Date of this Version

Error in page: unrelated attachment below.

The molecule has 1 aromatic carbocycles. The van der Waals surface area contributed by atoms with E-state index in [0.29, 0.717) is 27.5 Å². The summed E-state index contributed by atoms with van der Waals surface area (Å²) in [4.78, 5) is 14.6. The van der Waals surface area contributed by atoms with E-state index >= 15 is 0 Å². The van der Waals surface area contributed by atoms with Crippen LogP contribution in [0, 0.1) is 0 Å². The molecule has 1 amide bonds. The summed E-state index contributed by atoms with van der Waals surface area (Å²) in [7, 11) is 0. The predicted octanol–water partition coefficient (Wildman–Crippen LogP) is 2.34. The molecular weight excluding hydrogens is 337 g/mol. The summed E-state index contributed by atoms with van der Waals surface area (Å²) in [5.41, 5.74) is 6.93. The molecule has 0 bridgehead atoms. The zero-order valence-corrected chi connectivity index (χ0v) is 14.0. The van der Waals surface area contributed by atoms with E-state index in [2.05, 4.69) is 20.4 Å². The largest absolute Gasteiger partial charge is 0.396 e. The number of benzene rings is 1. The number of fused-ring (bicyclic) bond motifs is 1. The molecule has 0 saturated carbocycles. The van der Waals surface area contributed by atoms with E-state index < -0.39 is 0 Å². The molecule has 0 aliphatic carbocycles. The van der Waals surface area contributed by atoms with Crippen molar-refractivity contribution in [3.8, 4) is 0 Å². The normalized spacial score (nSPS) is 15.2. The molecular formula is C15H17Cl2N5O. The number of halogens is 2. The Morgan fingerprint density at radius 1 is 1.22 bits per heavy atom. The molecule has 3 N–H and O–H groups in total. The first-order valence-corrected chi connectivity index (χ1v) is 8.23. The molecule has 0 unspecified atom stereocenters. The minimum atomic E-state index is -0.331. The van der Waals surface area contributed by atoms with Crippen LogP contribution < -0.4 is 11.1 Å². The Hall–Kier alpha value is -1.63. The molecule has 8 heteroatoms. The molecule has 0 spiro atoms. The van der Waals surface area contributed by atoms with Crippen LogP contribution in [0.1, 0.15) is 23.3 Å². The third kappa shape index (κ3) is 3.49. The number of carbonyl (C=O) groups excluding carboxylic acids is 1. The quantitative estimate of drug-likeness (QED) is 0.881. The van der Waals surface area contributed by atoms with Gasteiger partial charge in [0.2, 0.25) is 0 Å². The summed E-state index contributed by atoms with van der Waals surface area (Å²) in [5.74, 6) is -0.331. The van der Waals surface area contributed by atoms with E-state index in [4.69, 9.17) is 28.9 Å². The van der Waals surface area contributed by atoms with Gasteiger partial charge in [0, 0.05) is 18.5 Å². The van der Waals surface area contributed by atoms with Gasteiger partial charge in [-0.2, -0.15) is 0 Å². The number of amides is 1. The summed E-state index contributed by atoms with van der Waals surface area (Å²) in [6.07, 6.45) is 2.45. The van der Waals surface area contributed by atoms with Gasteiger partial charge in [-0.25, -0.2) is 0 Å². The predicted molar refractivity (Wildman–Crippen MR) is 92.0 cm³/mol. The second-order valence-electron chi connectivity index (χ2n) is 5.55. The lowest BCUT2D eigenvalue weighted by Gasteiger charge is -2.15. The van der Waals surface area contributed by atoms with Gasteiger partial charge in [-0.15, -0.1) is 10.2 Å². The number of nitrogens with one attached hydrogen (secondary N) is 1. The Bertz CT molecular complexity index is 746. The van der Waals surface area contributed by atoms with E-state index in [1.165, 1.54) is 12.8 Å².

A composite high-resolution diatom stratigraphy from three piston cores and one box-core in the deep sub-basin of Lake Titicaca reveals large moisture variations during the past 30 kyr in the Altiplano region. Diatom sequences indicate orbital and millennial-scale variability in water level and salinity. The pelagic freshwater diatom species Cyclotella andina and Cyclotella stelligera dominate Glacial-age sediments, suggesting that the lake was above its present outlet. Generally, wet conditions continued until 11,000 cal yr BP, as indicated by high percentages of freshwater planktonic diatoms. Large pulses of benthic diatom species between about 11,000 and 10,000 cal yr BP suggest brief intervals of large amplitude declines in lake level. During the early Holocene (10,000–8,500 cal yr BP), a freshwater diatom assemblage suggests overflowing conditions. Pelagic freshwater diatoms are replaced ca. 8,500 cal yr BP by the salinity-indifferent species Cyclotella meneghiniana and by benthic taxa, indicating the beginning of lake regression. During the mid-Holocene (6,000–3,500 cal yr BP), the abundance of the saline taxon Chaetoceros muelleri, coupled with high abundances of epiphytic and epipelic diatoms, indicates maximum salinity and lowest lake levels in the entire 30,000 year record. Lake transgression began ca. 4,000 cal yr BP, and the lake achieved modern levels by about 1,500 cal yr BP. These water-level changes imply changes in effective moisture, most likely resulting from large precipitation changes. Precipitation was high throughout the Last Glacial Maximum (21,000–18,000 cal yr BP), likely due to an enhanced South American Summer Monsoon during peak summer insolation in the Southern Hemisphere. In contrast, the mid-Holocene transition was dryer than today in association with an austral summer insolation minimum and the subsequent weakening of the summer monsoon.